We follow many conventions in order to work as a team despite the fact
that we are spread around the world, in many different timezones, speak
many languages, run multiple operating systems and have divergent goals.
These conventions cover how we speak, communicate, what our code looks
like, what our source trees look like and more. These conventions help
our many disparate libraries at least look somewhat alike and makes
maintenance, development and troubleshooting much easier. It also
helps with an introduction to Enlightenment and EFL as the rules you
learn in one place allow you to quickly discover what you need in
another unfamiliar location, as it follows the same conventions.
Our primary language is English. For better or worse it is the
one language most of us know better than any other. All documentation,
comments and discussion should be in English. It doesn't need to be
perfect. It needs to be understandable. So when you write code comments,
discuss anything on IRC, in E-Mail or
otherwise, please keep it in English.
Our golden rule of coding - FOLLOW THE CODING STYLE
ALREADY THERE. That means that if you work on code that already
exists, keep to the spacing, indenting, variable and function naming
style, etc. that already exists. Don't go changing it mid-file or
mid-project. It is even better if you use the same formatting for
new projects that has already been used on others. It means the code
is easier to read and maintain.
static Eet_File_Node *
const char *name)
int hash = _eet_hash_gen(name, ef->dir->size);
for (efn = ef->dir->nodes[hash]; efn; efn = efn->next)
if (_eet_match(efn->name, name)) return efn;
if (_eet_check(ef)) return EET_ERROR_BAD;
if ((ef->mode != EET_MODE_WRITE) &&
(ef->mode != EET_MODE_READ_WRITE))
ef->data = NULL;
ret = eet_flush(ef);
We use "autotools" as our build setup. For better or worse this is
the predominant "standard" when it comes to build systems in the
open source world. It's the devil we know and changing it is an
uphill battle that may not actually end up in a better position
than where we started. So it's staying, for now.
The configure template file is configure.ac. This determines
the package name, version, what it checks for in dependencies and
what Makefiles are to be output in what directories. If configure
has extra macros we place them inside the m4 directory. Here
you will find extra non-default autotools macros for checking of
Source is structured with source code being in the src
directory tree. This in turn is split up into directories like
bin (that produces binary executables), lib (that
produces shared libraries for others to link to), and
modules (that produces module shared objects that the
binaries or libraries may dynamically load at runtime to add
The documentation templates and build happens in the doc
directory and uses the same template style for html etc. so our
documentation looks consistent.
In the data directory you will find possibly many things,
but mostly data files that get installed and then needed at runtime
such as icons, desktop files, theme files (edj) and so on. This will
normally be broken up into sub directories here too.
Some projects have a config directory in which a set of default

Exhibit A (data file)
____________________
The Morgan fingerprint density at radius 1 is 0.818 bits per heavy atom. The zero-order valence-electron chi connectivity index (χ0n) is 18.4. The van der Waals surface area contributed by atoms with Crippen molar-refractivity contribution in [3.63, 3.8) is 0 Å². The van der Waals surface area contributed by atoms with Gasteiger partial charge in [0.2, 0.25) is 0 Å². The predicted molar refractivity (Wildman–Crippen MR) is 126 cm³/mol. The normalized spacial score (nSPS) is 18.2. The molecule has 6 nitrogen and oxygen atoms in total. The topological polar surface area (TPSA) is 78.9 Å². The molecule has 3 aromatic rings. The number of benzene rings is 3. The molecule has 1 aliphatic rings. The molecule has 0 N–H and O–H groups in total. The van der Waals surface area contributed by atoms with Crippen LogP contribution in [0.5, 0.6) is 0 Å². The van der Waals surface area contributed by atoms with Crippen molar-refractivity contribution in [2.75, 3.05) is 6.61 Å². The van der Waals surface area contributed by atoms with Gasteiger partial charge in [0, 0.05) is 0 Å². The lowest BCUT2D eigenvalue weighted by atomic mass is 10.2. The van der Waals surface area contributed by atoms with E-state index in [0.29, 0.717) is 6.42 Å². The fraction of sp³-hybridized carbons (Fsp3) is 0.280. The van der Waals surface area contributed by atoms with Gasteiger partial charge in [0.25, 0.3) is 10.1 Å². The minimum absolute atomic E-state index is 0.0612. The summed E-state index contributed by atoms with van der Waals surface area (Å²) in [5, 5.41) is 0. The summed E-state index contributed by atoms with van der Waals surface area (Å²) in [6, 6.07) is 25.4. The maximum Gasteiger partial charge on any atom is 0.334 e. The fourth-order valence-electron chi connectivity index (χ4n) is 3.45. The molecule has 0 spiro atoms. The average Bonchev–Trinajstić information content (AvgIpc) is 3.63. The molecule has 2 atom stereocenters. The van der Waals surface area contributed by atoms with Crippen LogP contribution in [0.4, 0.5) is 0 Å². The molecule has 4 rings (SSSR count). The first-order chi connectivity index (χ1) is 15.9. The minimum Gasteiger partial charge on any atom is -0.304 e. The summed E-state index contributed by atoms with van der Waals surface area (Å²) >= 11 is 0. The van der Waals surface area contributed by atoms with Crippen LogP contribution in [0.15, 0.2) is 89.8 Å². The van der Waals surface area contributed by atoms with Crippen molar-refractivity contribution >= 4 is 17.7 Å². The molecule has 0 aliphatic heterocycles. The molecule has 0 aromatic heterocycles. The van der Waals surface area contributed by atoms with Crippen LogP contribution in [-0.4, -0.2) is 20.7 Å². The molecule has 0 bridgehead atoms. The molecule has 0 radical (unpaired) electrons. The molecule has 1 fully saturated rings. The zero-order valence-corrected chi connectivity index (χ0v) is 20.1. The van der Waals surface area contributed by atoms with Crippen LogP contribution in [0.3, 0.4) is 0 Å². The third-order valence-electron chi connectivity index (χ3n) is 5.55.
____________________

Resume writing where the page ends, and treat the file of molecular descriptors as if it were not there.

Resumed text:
configuration files are set up and installed by default, maybe split
into profiles and more.
In some projects there is even a win32 directory for
files related to building that project on windows.
Licenses & Copyright
By default we stick to open source licenses. GPL, LGPL, BSD and so
on. The person who starts any project calls the shots on its initial
license and it is assumed all people contributing to it do so under
the terms of that license. We also respect the licenses of others and
their works, so we won't be accepting code that we know is already
under an incompatible license. All projects should contain a COPYING
file in the base directory of that project that covers all files in
that project (unless otherwise stated).
If you want your name listed as an author of a project when you
contribute code, PLEASE remember to include your name and
E-Mail address as a patch to the AUTHORS file. This way you will have
the correct name and contact details listed. All members of the
AUTHORS file share copyright over the code they contribute to. So
remember to include this change to AUTHORS for the first patch or
commit you provide to make sure your name is immortalized in
blinking lights in the AUTHORS file.
If you want to begin work on a a feature - something that isn't just
a small trivial fix or feature, please discuss it on our mailing lists
or IRC channels or both. Generally try and find the person in charge
of that component, but if you can't, a broadcast to the devel list
should find them. At this point you should discuss your idea and
plans. This is where you can find out if someone else is already
doing it, if it's a good idea or not, if it can be done better, how it
should be done etc. Once you get agreement, you will know what to do
next. Doing work and then just dumping it on developers as a
surprise generally doesn't get a positive response. It was unexpected
and often quite large. If you send small patches and changes over
many days or weeks, as opposed to wait weeks or even months then send a
single massive patch, you will get much better response. Big patches
discourage review as time to review it is large and most developers
just don't have such large blocks of time. Lots of smaller steps
always works better.